The Future Starts Now
Flying instead of driving: With an air taxi, the South Korean car manufacturer Hyundai is creating a surprise effect at the CES in Las Vegas. The model designated S-A1 is intended to offer space for a pilot and up to four passengers and to connect destinations within a city, for example, the airport and the center. Uber is on board as a strategic partner for the flight taxi.
Hyundai pays special attention to the safety of its flying taxi. The rotors of the helicopter-like vehicle are intended to enable continued flight even if a single-engine fails. A parachute is on board as additional protection. Compared to a conventional helicopter, the air taxi is said to be significantly quieter in operation and therefore able to fly in densely populated areas.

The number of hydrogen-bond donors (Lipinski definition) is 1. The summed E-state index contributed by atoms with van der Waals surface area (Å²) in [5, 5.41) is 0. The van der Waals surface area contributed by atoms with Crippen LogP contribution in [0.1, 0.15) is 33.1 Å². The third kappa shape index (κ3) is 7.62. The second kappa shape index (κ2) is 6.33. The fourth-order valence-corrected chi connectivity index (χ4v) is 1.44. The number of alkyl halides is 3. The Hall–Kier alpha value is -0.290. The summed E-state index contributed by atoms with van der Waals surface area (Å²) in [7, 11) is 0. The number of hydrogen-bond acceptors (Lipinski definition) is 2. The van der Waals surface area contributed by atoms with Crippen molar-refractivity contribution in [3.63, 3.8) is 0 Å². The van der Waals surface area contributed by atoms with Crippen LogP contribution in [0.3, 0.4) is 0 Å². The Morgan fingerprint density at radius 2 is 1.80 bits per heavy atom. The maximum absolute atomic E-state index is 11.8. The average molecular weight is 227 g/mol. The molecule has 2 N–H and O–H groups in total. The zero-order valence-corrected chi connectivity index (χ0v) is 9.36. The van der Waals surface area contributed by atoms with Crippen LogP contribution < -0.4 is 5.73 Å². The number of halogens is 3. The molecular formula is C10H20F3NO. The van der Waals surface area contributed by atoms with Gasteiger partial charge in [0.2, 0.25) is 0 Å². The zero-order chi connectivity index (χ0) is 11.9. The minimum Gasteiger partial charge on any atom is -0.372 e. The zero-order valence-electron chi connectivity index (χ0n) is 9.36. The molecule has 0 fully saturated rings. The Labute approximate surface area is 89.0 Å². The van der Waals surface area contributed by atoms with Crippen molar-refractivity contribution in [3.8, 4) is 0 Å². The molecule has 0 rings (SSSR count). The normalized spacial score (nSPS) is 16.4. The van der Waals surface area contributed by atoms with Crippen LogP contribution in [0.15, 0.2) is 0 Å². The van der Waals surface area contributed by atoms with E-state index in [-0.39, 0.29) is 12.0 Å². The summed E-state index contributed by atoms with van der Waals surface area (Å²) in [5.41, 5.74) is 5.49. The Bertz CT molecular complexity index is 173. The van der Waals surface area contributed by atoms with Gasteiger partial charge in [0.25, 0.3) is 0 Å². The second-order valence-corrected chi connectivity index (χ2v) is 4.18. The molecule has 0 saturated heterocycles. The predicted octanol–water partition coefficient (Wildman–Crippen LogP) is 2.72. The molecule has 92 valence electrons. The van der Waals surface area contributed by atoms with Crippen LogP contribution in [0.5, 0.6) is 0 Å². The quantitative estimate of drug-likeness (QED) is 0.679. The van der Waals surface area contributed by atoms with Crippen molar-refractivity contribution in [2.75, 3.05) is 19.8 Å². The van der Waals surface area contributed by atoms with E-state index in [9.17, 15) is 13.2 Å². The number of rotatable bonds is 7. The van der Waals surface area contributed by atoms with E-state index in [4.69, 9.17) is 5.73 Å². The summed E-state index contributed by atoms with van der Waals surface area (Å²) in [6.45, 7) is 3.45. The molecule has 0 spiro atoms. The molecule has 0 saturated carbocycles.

HYUNDAI AIR TAXI FOR THE CROWD
The Hyundai flight taxi is not meant to be a project for the elite, but a means of mass transport. The declared goal of the South Koreans are more than 25,000 air taxis worldwide. If this plan becomes a reality, more Hyundai air taxis would be in the air than commercial planes. Hyundai believes that this vision can become reality in the next few years. They have experience in the manufacture of mass-priced and inexpensive vehicles, and this production expertise will also be used for flying taxis.
Also involved in this project is the mobility service provider Uber, which now has much more to offer than arranging car trips. Under the “Elevate” label, Uber partners with various manufacturers of air taxis to expand its portfolio of car, bicycle and scooter mobility to include airspace. In this partnership, Uber is to contribute the passengers who will be seated in the flight taxis.